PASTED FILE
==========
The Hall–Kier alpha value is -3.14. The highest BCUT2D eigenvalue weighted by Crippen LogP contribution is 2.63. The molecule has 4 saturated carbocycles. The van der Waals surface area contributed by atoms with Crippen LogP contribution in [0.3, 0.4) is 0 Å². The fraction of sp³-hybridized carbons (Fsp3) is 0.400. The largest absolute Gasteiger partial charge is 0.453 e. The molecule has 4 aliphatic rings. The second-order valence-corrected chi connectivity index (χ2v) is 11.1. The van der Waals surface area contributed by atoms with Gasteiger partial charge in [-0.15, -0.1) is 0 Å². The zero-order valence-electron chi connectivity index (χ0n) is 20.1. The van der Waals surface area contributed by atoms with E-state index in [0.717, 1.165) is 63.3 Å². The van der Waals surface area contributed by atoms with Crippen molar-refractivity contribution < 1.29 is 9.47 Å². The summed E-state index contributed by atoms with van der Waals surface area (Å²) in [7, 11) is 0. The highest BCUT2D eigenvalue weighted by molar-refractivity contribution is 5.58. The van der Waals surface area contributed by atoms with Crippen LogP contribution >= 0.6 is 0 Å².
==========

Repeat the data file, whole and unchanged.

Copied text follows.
The Hall–Kier alpha value is -3.14. The highest BCUT2D eigenvalue weighted by Crippen LogP contribution is 2.63. The molecule has 4 saturated carbocycles. The van der Waals surface area contributed by atoms with Crippen LogP contribution in [0.3, 0.4) is 0 Å². The fraction of sp³-hybridized carbons (Fsp3) is 0.400. The largest absolute Gasteiger partial charge is 0.453 e. The molecule has 4 aliphatic rings. The second-order valence-corrected chi connectivity index (χ2v) is 11.1. The van der Waals surface area contributed by atoms with Gasteiger partial charge in [-0.15, -0.1) is 0 Å². The zero-order valence-electron chi connectivity index (χ0n) is 20.1. The van der Waals surface area contributed by atoms with E-state index in [0.717, 1.165) is 63.3 Å². The van der Waals surface area contributed by atoms with Crippen molar-refractivity contribution < 1.29 is 9.47 Å². The summed E-state index contributed by atoms with van der Waals surface area (Å²) in [7, 11) is 0. The highest BCUT2D eigenvalue weighted by molar-refractivity contribution is 5.58. The van der Waals surface area contributed by atoms with Crippen LogP contribution >= 0.6 is 0 Å².